PfeilJohn S. Hilbert

Essays in American Chess History


Essays in American Chess History has been a joy to create. Unlike larger, book length works, the essays here are self-con­tained, small or at least smaller units, each devoted to a different facet of the game that fascinates, infuriates, and forever will re­main mysterious to us all, regardless of the many advancements made in modern tech­nology. The essays may be read individu­ally as well as collectively, and offer the reader glimpses into byways of the past long neglected. They record as well, at least for me, a progression in my thinking about chess, history, and their interrelationship.

In a curious fashion this book crept up on me. For the past few years I have been writing shorter pieces concerning chess history as a kind of break from more con­suming projects, at least more consuming in length and scope. The latter projects in their preparation and execution are more like marathons. The former, more like sprints. Both require significant effort, though of a different kind and style. The shorter works here involve multiple facets of American chess history, from tournaments to players to exhibitions to corre­spondence chess. They evoke a curious spectrum, from ordinary club life to, liter­ally, murder. Diverse as such subjects are, by the time I had written most of the essays appearing in this book, I could see that certain themes had been developed, and that more of a pattern to my writing had emerged than I had ever consciously in­tended. For in every case, it has been the interrelationship of the event, be it match, tournament, or whatever, with the players involved, that has come to the fore in my writing. Bare game scores are no more chess history than is pure biography con­cerning the players, great and small, who have lived and loved the game. In truth, only when the two, the play and the man, or woman, have come together, do I feel I have in part successfully rendered some­thing of my own pleasure in the game and its past, in order to share that pleasure with others. For it is, after all, in a very basic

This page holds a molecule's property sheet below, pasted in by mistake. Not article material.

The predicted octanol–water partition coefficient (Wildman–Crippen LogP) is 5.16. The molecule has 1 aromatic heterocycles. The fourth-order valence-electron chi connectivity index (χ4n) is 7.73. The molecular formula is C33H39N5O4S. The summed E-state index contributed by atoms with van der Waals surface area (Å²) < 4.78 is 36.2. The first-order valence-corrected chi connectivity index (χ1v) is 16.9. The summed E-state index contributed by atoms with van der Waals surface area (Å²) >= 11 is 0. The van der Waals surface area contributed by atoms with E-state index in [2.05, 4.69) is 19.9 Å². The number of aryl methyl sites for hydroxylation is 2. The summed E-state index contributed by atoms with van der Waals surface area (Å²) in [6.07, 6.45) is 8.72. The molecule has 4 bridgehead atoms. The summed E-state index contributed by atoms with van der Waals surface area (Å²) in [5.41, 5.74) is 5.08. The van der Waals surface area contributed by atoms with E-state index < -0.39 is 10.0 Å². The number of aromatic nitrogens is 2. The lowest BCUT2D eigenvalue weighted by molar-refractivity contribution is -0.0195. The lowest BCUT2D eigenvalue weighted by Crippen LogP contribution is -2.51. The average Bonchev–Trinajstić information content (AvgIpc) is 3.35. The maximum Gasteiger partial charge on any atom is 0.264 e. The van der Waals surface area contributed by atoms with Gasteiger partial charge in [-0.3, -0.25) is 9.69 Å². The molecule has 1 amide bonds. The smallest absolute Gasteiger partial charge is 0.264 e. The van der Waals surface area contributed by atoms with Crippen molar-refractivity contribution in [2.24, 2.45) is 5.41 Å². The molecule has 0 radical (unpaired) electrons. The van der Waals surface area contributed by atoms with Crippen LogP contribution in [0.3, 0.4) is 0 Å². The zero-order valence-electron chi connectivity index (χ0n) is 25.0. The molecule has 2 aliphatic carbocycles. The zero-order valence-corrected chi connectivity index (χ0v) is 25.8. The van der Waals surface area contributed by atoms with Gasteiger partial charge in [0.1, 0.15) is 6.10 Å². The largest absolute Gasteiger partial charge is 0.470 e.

way, for the readers' pleasure that most authors write. As with chess, where two parties are required to create a masterpiece or a common game, two parties, writer and reader, are required in order to make suc­cessful a literary endeavor about chess and its history. I can only hope whoever reads this book derives from doing so at least some of the pleasure with which it was written. For then indeed, unlike in chess, both parties, writer and reader, can be win­ners.

The essays presented here are grouped in four sections. Section One, Studies in Time, concerns itself mostly with tourna­ments and club play. Included are a selec­tion of both new and previously published pieces. The extended essays on the murder of Major Wilson (Chapter 1) and the Washington Chess Divan championship of 1942 (Chapter 4) are entirely new, never before published pieces. Indeed, their pub­lication outside the confines of such a col­lection as this would be in at least one sense problematic, as they both are of such a length as to be suitable neither for individ­ual publication nor for publication in the more accessible journals. Of course, from my own perspective, they are perfect for just such a volume as this. ..